top of page
Rory Londer's author photo.

Rory Londer

Rory Londer felt the flip of a switch inside when he tried crack cocaine for the first time. He knew he needed more. For nearly two decades, he chased after this love. Even if it meant couch hopping, living out of motels and his car, or worse, wandering the streets.

When he was ready to turn things around, feelings of failure and shame weighed him down. He encountered people in his life who lifted him and gave him a sense of worth. He has given back to the recovery community ever since. 

He's real, raw, honest, and straight-forward. His words will echo loudly if you're affected by addiction, sitting in self-pity, or paralyzed by fear. His words will move you to act. 

  • Amazon
  • 5163705
  • Facebook
  • Instagram

My Story

Nowadays, when people hear my name, they think of Rory's Home Improvement, my volunteer work in the community, and my beautiful wife, Lilly. When they learn about my crackhead past, they sometimes try to solve my life like a logic puzzle, but my answers only puzzle them more:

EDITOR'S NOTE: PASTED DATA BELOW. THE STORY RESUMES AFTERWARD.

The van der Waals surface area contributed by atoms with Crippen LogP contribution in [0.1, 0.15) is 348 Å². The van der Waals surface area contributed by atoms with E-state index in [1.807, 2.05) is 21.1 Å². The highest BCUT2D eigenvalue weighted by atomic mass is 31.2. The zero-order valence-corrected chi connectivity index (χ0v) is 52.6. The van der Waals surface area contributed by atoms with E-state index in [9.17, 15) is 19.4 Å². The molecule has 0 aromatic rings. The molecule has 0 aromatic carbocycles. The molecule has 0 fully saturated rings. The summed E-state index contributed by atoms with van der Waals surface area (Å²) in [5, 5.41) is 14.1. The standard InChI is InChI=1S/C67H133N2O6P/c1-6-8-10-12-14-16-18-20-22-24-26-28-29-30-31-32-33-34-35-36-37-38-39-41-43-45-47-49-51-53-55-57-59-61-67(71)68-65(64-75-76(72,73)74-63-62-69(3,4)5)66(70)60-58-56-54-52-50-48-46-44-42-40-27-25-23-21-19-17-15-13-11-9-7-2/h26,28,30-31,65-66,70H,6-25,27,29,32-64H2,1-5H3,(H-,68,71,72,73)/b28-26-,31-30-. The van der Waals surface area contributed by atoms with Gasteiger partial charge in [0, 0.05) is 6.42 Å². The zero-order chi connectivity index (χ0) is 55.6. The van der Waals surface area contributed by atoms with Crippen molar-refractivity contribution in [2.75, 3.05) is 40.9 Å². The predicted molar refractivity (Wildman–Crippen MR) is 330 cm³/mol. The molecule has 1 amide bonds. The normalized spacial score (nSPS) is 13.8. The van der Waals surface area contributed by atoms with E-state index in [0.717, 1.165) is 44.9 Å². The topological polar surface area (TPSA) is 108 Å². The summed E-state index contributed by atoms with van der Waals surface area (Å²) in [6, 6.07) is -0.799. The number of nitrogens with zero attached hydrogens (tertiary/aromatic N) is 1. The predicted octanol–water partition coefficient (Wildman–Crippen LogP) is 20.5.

No. I grew up with loving parents.

No. I was always good at school. In Hebrew school, too. In fact, I was an Honors student. 

No. I had dreams. I was an up-and-coming chef at a high-end restaurant.

They pause before asking, “So how does that even happen?”

And I tell them.

Yes, I swear. A lot. When I’m telling my story, it’s almost like I’m back there again on the streets of Minneapolis. Some have even said my voice drops and I become who I was—“Hey, motherfucka, what up?” And if I have to change out words where I’m not swearing, then I’m changing my story. 

I’ve spoken in schools, churches, treatment centers, recovery meetings, and in front of hundreds of people at an A.A. convention. I used to hide my past, but today, I don’t care anymore. I want everyone to know. People tell me I can bring them to tears to laughter to inspiration in a matter of an hour by just telling my story. I was ashamed for so long. To know now that my life brings hope is a gift.

With stage IV lung cancer, I don’t know how much time I have left—maybe a year, maybe another twenty. What better way is there to spend my time? I joke about driving my dream car. But I don’t really need anything. I can live pretty simply with a backpack and some change. I want to keep making an impression on people and leaving an effect. I can’t make a better mark on this world than that.

Now, hang on for the ride. It’s called My Life.


Let's connect.

bottom of page